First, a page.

By Bankole Thompson
When people are lacking in need and their cries for help dismissed because they are viewed as expendable by the political and economic structure, we have an obligation to respond rightfully to their challenges to ensure equality.
But in doing so there is need for a credible medium that would allow for rigorous research and debates about solutions regarding the moral crisis of poverty, which in my estimation, is the most important issue facing the recovery of Detroit.
No other issue trumps the carnage of poverty and how it has sentenced many people to a permanent state of deprivation including children. In Detroit, the numbers are glaringly clear about the extent to which inequality has become the everyday reality for most Detroiters.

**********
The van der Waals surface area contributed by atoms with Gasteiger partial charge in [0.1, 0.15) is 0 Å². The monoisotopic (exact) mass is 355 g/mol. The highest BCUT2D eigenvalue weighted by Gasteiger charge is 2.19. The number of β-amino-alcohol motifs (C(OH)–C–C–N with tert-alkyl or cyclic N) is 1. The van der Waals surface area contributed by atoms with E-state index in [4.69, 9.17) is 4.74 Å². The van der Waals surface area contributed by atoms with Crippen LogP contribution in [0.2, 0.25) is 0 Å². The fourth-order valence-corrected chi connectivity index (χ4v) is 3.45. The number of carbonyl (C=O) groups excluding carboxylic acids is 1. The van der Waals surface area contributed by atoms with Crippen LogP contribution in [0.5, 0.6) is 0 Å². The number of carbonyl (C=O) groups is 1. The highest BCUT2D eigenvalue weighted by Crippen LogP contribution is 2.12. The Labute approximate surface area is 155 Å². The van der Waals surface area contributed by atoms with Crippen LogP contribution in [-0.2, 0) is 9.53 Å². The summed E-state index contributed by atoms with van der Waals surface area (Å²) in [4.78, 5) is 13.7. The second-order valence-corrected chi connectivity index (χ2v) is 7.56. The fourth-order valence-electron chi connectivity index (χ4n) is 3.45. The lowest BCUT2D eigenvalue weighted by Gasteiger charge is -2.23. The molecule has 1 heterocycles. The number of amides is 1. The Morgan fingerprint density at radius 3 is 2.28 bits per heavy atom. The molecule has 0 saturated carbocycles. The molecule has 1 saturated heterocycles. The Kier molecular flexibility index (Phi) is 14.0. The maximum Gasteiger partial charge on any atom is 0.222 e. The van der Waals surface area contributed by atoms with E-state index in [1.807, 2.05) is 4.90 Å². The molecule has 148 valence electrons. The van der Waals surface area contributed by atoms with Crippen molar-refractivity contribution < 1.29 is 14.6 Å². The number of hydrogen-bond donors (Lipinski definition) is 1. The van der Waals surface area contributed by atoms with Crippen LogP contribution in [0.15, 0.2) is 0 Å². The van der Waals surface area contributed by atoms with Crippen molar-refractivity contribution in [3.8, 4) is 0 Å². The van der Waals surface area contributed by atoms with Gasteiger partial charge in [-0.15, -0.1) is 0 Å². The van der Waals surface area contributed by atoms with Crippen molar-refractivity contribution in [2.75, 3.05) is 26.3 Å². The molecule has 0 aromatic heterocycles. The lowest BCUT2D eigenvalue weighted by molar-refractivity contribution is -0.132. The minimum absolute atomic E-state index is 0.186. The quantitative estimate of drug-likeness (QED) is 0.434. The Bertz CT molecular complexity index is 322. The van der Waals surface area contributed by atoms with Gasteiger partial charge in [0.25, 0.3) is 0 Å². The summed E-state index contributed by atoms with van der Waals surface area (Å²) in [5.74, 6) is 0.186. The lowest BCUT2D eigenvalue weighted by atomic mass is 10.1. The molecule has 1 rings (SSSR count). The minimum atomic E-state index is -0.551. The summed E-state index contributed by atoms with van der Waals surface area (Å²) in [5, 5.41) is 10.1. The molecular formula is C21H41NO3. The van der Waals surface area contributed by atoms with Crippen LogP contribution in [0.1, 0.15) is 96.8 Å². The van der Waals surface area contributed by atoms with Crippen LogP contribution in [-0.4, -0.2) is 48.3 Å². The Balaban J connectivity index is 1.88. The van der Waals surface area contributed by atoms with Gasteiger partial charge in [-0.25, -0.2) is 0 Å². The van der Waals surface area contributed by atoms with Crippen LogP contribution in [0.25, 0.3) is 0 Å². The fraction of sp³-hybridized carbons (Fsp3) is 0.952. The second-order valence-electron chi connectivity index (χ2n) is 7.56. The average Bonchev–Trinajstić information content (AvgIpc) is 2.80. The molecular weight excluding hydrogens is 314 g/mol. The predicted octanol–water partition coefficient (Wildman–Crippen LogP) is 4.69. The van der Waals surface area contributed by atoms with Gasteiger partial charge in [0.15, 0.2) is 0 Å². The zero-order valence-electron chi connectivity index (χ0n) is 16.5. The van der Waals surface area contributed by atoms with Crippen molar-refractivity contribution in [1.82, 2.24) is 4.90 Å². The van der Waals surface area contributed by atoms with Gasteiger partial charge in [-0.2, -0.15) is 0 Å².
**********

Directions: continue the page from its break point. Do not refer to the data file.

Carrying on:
The city cannot realistically come back in any way, shape or form without the requisite interventions to combat this maddening economic misery.
That is why The PuLSE Institute is an important and a bold addition to the ongoing debate about where Detroit ought to be now and in the future.